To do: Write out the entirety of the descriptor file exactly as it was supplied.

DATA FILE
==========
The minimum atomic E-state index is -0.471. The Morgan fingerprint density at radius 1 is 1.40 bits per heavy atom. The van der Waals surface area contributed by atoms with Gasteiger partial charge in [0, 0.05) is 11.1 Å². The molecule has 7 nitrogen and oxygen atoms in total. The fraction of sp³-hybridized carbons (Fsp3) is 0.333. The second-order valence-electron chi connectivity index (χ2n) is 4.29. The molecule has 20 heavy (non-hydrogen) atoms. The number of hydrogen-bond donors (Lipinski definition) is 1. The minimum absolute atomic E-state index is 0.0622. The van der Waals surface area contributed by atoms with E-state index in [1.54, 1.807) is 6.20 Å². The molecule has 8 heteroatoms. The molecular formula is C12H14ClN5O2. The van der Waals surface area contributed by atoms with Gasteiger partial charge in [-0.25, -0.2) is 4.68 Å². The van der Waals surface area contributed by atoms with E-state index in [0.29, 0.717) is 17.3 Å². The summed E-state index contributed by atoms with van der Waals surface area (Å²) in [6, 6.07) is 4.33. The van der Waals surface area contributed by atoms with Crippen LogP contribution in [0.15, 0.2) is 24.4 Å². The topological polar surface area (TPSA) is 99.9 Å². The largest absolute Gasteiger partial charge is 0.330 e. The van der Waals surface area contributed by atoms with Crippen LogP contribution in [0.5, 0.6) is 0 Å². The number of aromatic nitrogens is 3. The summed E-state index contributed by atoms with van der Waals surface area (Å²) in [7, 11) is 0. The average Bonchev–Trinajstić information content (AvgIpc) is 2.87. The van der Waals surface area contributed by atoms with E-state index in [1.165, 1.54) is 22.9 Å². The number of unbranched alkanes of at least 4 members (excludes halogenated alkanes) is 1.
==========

The minimum atomic E-state index is -0.471. The Morgan fingerprint density at radius 1 is 1.40 bits per heavy atom. The van der Waals surface area contributed by atoms with Gasteiger partial charge in [0, 0.05) is 11.1 Å². The molecule has 7 nitrogen and oxygen atoms in total. The fraction of sp³-hybridized carbons (Fsp3) is 0.333. The second-order valence-electron chi connectivity index (χ2n) is 4.29. The molecule has 20 heavy (non-hydrogen) atoms. The number of hydrogen-bond donors (Lipinski definition) is 1. The minimum absolute atomic E-state index is 0.0622. The van der Waals surface area contributed by atoms with E-state index in [1.54, 1.807) is 6.20 Å². The molecule has 8 heteroatoms. The molecular formula is C12H14ClN5O2. The van der Waals surface area contributed by atoms with Gasteiger partial charge in [-0.25, -0.2) is 4.68 Å². The van der Waals surface area contributed by atoms with E-state index in [0.29, 0.717) is 17.3 Å². The summed E-state index contributed by atoms with van der Waals surface area (Å²) in [6, 6.07) is 4.33. The van der Waals surface area contributed by atoms with Crippen LogP contribution in [0.15, 0.2) is 24.4 Å². The topological polar surface area (TPSA) is 99.9 Å². The largest absolute Gasteiger partial charge is 0.330 e. The van der Waals surface area contributed by atoms with Crippen LogP contribution in [0.5, 0.6) is 0 Å². The number of aromatic nitrogens is 3. The summed E-state index contributed by atoms with van der Waals surface area (Å²) in [7, 11) is 0. The average Bonchev–Trinajstić information content (AvgIpc) is 2.87. The van der Waals surface area contributed by atoms with E-state index in [1.165, 1.54) is 22.9 Å². The number of unbranched alkanes of at least 4 members (excludes halogenated alkanes) is 1.